This past July, 34-year-old La'Marcus McDonald was between houses and, after indulging in some tequila, chose to sleep inside his friend's car one night with the door ajar. He was later that evening allegedly subjected to "excessive and deadly force" by an officer conducting a welfare check.

In a lawsuit filed to United States District Court for the Northern District of California Thursday, a Sonoma County Sheriff's deputy is described slamming McDonald's ("the Plaintiff's") face into the ground, knocking out at least two of his teeth and leaving him injured. The claim also alleges charges of “resisting arrest” were used to cover up the deputy's excessive force. To add insult to injury, Sonoma County is objecting to making the body-cam footage from the July 9 encounter in Windsor public, negligent of both state laws and the Sheriff's Office protocols.

"I think the sheriff is hiding incidents of this nature by refusing to release the video," enlighted attorney Reed Kathrein, an attorney representing McDonald who’s known the Plaintiff since childhood, to KQED. And as the media and news outlet notes: the lawsuit is also claiming McDonald's arrest is part of a chain of constitutional violations by Sonoma County Sheriff's deputies, highlighting other high-profile local cases like the 2013 killing of 13-year-old Andy Lopez and the more recent slaying of David Ward.

McDonald's subjection to police brutality is yet another example of how BIPOC Americans "have been victimized" for hundreds of years in this country.

“For far too long, members of our society have been victimized by the authorities and denied their civil liberties,” Steve Berman, another lawyer representing McDonald, said in a statement published by the Chronicle. “Public transparency, including the prompt release of body cam video footage, is absolutely necessary for police accountability.”

The federal complaint states law enforcement in Sonoma County has continuously used “violence, intimidation or coercion against African American and other minority residents of the County of Sonoma or persons passing through,” which would include McDonald.

In lieu of the yet-released body-cam footage, accounts and details around last summer’s incident remain amphibolic — but they still demand culpability, no less.

After a passerby saw the drivers-side door the vehicle McDonald was resting inside of was open, they called the police and indicated that they thought the person in the car could be overdosing. When Deputy Travis Perkins arrived on the scene — the automobile being parked outside of where McDonald’s mother lived — he questioned the thirty-something if he had been taking drugs; he denied, though admitted to drinking. Shortly after, Perkins, according to the claim, forcefully grabbed McDonald, grasping his right arm before trying to handcuff him.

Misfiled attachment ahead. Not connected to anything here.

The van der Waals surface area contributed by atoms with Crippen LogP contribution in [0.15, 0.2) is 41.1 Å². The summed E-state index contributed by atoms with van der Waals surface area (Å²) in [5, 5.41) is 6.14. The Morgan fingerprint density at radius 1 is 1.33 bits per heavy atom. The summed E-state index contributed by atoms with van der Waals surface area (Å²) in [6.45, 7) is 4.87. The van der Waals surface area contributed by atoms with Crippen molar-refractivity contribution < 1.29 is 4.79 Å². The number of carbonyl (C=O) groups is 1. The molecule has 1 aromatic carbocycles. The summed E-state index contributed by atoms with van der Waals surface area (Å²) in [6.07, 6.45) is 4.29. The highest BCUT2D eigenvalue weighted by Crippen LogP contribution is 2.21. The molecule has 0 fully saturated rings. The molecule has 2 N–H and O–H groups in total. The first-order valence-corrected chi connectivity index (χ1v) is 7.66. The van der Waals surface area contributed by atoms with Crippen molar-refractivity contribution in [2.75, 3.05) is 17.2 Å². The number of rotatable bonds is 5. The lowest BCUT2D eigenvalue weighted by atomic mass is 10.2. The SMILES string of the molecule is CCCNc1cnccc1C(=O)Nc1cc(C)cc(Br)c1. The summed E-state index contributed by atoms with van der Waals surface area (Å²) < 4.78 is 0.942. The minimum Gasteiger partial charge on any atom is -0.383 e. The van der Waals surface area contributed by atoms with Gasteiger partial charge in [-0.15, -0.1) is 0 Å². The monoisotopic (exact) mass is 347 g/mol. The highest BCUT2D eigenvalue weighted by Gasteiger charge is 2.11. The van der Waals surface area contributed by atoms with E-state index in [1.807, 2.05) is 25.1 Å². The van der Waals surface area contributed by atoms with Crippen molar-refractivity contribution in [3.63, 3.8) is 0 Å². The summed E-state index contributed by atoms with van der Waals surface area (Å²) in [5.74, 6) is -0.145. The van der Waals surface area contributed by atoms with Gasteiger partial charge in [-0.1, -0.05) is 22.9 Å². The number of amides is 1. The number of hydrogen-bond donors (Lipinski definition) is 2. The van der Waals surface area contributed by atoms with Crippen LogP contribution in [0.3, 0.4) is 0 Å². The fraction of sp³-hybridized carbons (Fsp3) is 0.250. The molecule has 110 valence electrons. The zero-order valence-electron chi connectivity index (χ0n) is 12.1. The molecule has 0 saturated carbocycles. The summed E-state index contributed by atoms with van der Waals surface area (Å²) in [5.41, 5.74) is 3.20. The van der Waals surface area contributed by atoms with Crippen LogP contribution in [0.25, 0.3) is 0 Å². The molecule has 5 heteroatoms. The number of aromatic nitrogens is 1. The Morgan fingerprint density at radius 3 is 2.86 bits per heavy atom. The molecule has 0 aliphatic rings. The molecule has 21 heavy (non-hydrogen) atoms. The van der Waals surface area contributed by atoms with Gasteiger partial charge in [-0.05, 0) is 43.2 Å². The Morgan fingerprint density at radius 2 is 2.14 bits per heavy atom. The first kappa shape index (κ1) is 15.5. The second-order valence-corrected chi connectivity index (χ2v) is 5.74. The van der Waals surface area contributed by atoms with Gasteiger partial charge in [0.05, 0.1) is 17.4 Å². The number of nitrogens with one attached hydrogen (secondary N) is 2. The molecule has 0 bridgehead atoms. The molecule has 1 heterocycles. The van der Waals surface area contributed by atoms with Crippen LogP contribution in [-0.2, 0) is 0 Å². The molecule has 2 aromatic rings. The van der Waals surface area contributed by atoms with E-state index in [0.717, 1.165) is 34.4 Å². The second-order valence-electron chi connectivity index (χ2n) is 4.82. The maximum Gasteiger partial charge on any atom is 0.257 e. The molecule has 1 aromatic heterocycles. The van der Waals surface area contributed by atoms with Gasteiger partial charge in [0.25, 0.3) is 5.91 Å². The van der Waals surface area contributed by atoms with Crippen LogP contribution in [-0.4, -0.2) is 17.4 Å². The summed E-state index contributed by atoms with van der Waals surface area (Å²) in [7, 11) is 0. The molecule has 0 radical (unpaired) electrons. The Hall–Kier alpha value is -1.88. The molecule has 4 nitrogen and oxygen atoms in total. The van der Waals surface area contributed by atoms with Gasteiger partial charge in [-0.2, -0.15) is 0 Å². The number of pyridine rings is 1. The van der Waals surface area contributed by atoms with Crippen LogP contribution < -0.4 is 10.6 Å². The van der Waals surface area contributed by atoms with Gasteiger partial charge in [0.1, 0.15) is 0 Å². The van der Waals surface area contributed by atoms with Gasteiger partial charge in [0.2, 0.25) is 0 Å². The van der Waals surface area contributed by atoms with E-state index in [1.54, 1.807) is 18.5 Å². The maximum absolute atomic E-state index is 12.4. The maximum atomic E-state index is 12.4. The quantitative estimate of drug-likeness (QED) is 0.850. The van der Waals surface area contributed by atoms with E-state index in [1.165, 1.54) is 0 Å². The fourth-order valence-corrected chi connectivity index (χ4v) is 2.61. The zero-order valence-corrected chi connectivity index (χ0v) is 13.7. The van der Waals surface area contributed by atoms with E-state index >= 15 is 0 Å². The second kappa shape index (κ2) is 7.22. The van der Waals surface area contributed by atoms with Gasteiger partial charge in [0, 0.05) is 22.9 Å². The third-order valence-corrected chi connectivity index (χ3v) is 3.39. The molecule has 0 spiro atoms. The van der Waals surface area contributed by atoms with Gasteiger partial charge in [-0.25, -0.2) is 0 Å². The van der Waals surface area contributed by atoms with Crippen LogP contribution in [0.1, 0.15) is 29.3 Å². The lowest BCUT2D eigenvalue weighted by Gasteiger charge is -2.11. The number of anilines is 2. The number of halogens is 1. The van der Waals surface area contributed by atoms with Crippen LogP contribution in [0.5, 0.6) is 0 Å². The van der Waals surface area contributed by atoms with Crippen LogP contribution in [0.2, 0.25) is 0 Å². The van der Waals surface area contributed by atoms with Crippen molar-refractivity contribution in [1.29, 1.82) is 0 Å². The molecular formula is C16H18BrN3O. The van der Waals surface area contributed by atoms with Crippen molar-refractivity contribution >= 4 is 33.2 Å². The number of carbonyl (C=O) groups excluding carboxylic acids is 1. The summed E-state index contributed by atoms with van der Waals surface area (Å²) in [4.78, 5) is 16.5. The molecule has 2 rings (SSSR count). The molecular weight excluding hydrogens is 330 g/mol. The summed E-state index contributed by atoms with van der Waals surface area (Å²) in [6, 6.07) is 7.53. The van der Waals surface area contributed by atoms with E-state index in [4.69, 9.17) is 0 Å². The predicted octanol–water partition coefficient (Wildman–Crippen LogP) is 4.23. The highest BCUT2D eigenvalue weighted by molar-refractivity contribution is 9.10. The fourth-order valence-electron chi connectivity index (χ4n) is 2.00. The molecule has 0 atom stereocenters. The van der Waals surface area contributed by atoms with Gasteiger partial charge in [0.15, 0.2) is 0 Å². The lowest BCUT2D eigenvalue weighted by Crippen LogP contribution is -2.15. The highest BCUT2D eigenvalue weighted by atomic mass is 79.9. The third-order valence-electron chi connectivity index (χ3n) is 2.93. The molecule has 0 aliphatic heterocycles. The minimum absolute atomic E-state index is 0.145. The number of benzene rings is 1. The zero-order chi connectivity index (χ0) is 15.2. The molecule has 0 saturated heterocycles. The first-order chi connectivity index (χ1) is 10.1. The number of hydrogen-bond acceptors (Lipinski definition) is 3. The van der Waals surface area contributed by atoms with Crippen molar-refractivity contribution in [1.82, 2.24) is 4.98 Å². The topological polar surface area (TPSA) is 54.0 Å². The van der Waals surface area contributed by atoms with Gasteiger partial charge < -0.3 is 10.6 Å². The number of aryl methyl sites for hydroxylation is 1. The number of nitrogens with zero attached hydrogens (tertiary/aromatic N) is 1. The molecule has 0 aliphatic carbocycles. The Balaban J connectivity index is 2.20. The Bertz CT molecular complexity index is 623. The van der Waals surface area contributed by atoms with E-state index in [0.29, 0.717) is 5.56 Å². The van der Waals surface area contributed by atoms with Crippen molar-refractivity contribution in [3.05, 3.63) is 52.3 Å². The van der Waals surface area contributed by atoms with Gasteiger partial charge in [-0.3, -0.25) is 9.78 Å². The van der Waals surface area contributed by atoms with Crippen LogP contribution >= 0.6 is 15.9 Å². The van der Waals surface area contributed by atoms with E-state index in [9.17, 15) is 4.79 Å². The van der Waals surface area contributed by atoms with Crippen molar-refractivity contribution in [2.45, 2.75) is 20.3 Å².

Reports described McDonald's as being "nonviolent" and "calm," but intoxicated. However, Perkins is characterized as being hostile, later throwing the Black man to the ground face-first — "knocking him unconscious, breaking two teeth and dislodging a third."

Another officer who accompanied McDonald to nearby Sutter Hospital for treatment is said to have refused the Plaintiff’s requests for a glass of water while he was handcuffed to a hospital bed; that Sheriff Deputy is Gregory Clegg McDonald — who's also named as a Defendant in the lawsuit alongside Perkins and Administrative Sergeant Brent Kidder. After he was treated for his injuries, McDonald was transported to a county jail where he was "involuntarily held" until he could make bail.

Sheriff's deputies later had the car McDonald left behind (the one owned by his friend) towed and stored for the cost of $3,475. And, because of McDonald's financial plights, the car is still impounded, per the lawsuit.

Next week on July 1, a new state law will require law enforcement agencies to release body camera and other related videos within 45 days that capture police shootings or other so-called critical incidents, which, according to KQED, are defined as instances where "the use of force by a peace officer or custodial officer resulted in death or in great bodily injury."

However, the Sheriff's Office and Sonoma County Counsel are saying McDonald's injuries weren't serious enough to constitute the release of footage from the incident — heedless of the fact that he was knocked unconscious, suffered two broken teeth and both "facial and arm lacerations."

"We will have to disagree about the definition of 'great bodily injury,'" County Counsel wrote to Kathrein last Friday, per the news outlet. "The Sheriff's Office continues to believe that Mr. McDonald's injuries were not 'great bodily injury."

The Sonoma County Counsel's Office appears to be ignoring requests for responses and comments on the complaint from media outlets.

The 30-page filing in its entirety can be read on

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Image: Courtesy of Airman 1st Class Aspen Reid via Luke Airforce Base